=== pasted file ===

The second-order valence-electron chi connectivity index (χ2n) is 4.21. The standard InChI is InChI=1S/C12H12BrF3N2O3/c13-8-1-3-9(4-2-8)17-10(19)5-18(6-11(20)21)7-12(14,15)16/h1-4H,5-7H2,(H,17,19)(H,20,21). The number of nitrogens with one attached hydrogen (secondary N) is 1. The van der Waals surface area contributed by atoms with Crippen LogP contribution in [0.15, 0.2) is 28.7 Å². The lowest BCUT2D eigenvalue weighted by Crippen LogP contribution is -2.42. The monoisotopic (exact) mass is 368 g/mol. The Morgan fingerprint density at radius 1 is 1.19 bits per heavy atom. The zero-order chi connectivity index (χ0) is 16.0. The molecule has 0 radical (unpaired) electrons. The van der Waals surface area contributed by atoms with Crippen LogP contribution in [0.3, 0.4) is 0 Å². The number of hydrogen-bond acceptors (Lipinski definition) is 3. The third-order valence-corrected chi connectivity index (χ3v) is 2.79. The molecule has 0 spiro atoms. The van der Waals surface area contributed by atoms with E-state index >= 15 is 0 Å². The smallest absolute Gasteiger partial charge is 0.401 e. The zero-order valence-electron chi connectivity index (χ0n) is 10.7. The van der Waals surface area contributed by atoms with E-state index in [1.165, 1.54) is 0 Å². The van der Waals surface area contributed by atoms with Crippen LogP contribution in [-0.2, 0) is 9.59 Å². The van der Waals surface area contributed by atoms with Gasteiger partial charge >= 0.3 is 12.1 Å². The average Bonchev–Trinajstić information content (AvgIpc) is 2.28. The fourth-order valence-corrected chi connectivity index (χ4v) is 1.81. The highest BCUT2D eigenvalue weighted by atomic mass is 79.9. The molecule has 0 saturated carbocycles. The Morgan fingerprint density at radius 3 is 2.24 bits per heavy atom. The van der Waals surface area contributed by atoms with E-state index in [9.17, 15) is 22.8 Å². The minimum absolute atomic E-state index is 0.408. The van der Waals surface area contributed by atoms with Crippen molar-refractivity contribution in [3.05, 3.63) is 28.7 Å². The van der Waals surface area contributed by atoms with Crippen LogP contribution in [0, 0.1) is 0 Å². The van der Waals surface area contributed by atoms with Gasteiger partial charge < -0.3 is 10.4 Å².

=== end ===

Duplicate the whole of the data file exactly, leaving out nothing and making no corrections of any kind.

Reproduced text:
The second-order valence-electron chi connectivity index (χ2n) is 4.21. The standard InChI is InChI=1S/C12H12BrF3N2O3/c13-8-1-3-9(4-2-8)17-10(19)5-18(6-11(20)21)7-12(14,15)16/h1-4H,5-7H2,(H,17,19)(H,20,21). The number of nitrogens with one attached hydrogen (secondary N) is 1. The van der Waals surface area contributed by atoms with Crippen LogP contribution in [0.15, 0.2) is 28.7 Å². The lowest BCUT2D eigenvalue weighted by Crippen LogP contribution is -2.42. The monoisotopic (exact) mass is 368 g/mol. The Morgan fingerprint density at radius 1 is 1.19 bits per heavy atom. The zero-order chi connectivity index (χ0) is 16.0. The molecule has 0 radical (unpaired) electrons. The van der Waals surface area contributed by atoms with Crippen LogP contribution in [0.3, 0.4) is 0 Å². The number of hydrogen-bond acceptors (Lipinski definition) is 3. The third-order valence-corrected chi connectivity index (χ3v) is 2.79. The molecule has 0 spiro atoms. The van der Waals surface area contributed by atoms with E-state index >= 15 is 0 Å². The smallest absolute Gasteiger partial charge is 0.401 e. The zero-order valence-electron chi connectivity index (χ0n) is 10.7. The van der Waals surface area contributed by atoms with E-state index in [1.165, 1.54) is 0 Å². The van der Waals surface area contributed by atoms with Crippen LogP contribution in [-0.2, 0) is 9.59 Å². The van der Waals surface area contributed by atoms with Gasteiger partial charge >= 0.3 is 12.1 Å². The average Bonchev–Trinajstić information content (AvgIpc) is 2.28. The fourth-order valence-corrected chi connectivity index (χ4v) is 1.81. The highest BCUT2D eigenvalue weighted by atomic mass is 79.9. The molecule has 0 saturated carbocycles. The Morgan fingerprint density at radius 3 is 2.24 bits per heavy atom. The van der Waals surface area contributed by atoms with E-state index in [9.17, 15) is 22.8 Å². The minimum absolute atomic E-state index is 0.408. The van der Waals surface area contributed by atoms with Crippen molar-refractivity contribution in [3.05, 3.63) is 28.7 Å². The van der Waals surface area contributed by atoms with Crippen LogP contribution in [0, 0.1) is 0 Å². The van der Waals surface area contributed by atoms with Gasteiger partial charge < -0.3 is 10.4 Å².